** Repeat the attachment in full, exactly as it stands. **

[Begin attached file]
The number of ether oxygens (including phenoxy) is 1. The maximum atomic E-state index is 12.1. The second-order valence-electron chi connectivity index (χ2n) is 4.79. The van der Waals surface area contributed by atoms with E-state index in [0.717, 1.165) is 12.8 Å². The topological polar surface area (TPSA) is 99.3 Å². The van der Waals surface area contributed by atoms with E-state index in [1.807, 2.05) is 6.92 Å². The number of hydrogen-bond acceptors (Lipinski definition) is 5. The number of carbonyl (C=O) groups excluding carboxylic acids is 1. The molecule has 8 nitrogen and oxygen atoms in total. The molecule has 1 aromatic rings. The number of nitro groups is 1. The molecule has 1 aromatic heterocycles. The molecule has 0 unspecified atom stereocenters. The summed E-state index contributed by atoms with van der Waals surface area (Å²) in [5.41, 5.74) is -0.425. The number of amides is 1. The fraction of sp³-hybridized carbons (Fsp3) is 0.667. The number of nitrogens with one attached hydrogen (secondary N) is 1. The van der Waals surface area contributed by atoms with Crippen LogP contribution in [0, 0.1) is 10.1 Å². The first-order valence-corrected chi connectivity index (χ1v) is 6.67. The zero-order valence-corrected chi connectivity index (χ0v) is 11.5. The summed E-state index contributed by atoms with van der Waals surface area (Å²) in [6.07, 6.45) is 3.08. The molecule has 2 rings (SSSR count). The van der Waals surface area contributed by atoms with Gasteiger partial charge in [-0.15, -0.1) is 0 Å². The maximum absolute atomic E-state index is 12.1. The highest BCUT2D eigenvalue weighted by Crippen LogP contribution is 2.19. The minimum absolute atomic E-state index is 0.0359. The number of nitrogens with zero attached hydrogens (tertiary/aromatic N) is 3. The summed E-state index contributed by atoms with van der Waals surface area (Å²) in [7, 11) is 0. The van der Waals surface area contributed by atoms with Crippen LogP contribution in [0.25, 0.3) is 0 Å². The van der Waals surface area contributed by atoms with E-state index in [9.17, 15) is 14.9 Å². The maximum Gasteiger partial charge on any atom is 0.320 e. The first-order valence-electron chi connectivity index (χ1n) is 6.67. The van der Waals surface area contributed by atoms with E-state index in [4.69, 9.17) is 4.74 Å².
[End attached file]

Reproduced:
The number of ether oxygens (including phenoxy) is 1. The maximum atomic E-state index is 12.1. The second-order valence-electron chi connectivity index (χ2n) is 4.79. The van der Waals surface area contributed by atoms with E-state index in [0.717, 1.165) is 12.8 Å². The topological polar surface area (TPSA) is 99.3 Å². The van der Waals surface area contributed by atoms with E-state index in [1.807, 2.05) is 6.92 Å². The number of hydrogen-bond acceptors (Lipinski definition) is 5. The number of carbonyl (C=O) groups excluding carboxylic acids is 1. The molecule has 8 nitrogen and oxygen atoms in total. The molecule has 1 aromatic rings. The number of nitro groups is 1. The molecule has 1 aromatic heterocycles. The molecule has 0 unspecified atom stereocenters. The summed E-state index contributed by atoms with van der Waals surface area (Å²) in [5.41, 5.74) is -0.425. The number of amides is 1. The fraction of sp³-hybridized carbons (Fsp3) is 0.667. The number of nitrogens with one attached hydrogen (secondary N) is 1. The van der Waals surface area contributed by atoms with Crippen LogP contribution in [0, 0.1) is 10.1 Å². The first-order valence-corrected chi connectivity index (χ1v) is 6.67. The zero-order valence-corrected chi connectivity index (χ0v) is 11.5. The summed E-state index contributed by atoms with van der Waals surface area (Å²) in [6.07, 6.45) is 3.08. The molecule has 2 rings (SSSR count). The van der Waals surface area contributed by atoms with Gasteiger partial charge in [-0.15, -0.1) is 0 Å². The maximum absolute atomic E-state index is 12.1. The highest BCUT2D eigenvalue weighted by Crippen LogP contribution is 2.19. The minimum absolute atomic E-state index is 0.0359. The number of nitrogens with zero attached hydrogens (tertiary/aromatic N) is 3. The summed E-state index contributed by atoms with van der Waals surface area (Å²) in [7, 11) is 0. The van der Waals surface area contributed by atoms with Crippen LogP contribution in [0.25, 0.3) is 0 Å². The van der Waals surface area contributed by atoms with E-state index in [9.17, 15) is 14.9 Å². The maximum Gasteiger partial charge on any atom is 0.320 e. The first-order valence-electron chi connectivity index (χ1n) is 6.67. The van der Waals surface area contributed by atoms with E-state index in [4.69, 9.17) is 4.74 Å².